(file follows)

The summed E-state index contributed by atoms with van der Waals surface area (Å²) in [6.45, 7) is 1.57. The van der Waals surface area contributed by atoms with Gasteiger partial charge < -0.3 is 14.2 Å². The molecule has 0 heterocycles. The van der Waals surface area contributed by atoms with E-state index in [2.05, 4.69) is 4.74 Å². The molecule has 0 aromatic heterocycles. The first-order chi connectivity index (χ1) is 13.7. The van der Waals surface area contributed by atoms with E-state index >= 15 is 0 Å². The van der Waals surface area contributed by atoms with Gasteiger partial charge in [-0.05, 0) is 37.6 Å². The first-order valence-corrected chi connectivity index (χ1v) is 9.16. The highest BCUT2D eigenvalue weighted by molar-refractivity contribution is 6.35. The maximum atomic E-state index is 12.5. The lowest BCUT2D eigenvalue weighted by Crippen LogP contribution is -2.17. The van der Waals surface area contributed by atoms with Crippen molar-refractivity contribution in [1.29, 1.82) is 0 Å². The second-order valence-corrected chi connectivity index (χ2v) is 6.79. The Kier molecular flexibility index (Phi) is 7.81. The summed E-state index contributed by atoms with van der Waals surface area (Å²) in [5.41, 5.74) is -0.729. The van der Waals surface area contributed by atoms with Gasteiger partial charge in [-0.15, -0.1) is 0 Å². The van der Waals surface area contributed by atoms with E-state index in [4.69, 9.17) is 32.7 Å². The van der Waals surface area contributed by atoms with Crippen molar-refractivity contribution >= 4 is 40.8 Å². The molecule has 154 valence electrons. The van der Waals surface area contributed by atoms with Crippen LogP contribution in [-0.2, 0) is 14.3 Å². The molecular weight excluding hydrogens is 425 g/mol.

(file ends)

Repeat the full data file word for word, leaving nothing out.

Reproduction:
The summed E-state index contributed by atoms with van der Waals surface area (Å²) in [6.45, 7) is 1.57. The van der Waals surface area contributed by atoms with Gasteiger partial charge < -0.3 is 14.2 Å². The molecule has 0 heterocycles. The van der Waals surface area contributed by atoms with E-state index in [2.05, 4.69) is 4.74 Å². The molecule has 0 aromatic heterocycles. The first-order chi connectivity index (χ1) is 13.7. The van der Waals surface area contributed by atoms with E-state index >= 15 is 0 Å². The van der Waals surface area contributed by atoms with Gasteiger partial charge in [-0.05, 0) is 37.6 Å². The first-order valence-corrected chi connectivity index (χ1v) is 9.16. The highest BCUT2D eigenvalue weighted by molar-refractivity contribution is 6.35. The maximum atomic E-state index is 12.5. The lowest BCUT2D eigenvalue weighted by Crippen LogP contribution is -2.17. The van der Waals surface area contributed by atoms with Crippen molar-refractivity contribution in [1.29, 1.82) is 0 Å². The second-order valence-corrected chi connectivity index (χ2v) is 6.79. The Kier molecular flexibility index (Phi) is 7.81. The summed E-state index contributed by atoms with van der Waals surface area (Å²) in [5.41, 5.74) is -0.729. The van der Waals surface area contributed by atoms with Gasteiger partial charge in [-0.15, -0.1) is 0 Å². The van der Waals surface area contributed by atoms with E-state index in [4.69, 9.17) is 32.7 Å². The van der Waals surface area contributed by atoms with Crippen molar-refractivity contribution >= 4 is 40.8 Å². The molecule has 154 valence electrons. The van der Waals surface area contributed by atoms with Crippen LogP contribution in [-0.2, 0) is 14.3 Å². The molecular weight excluding hydrogens is 425 g/mol.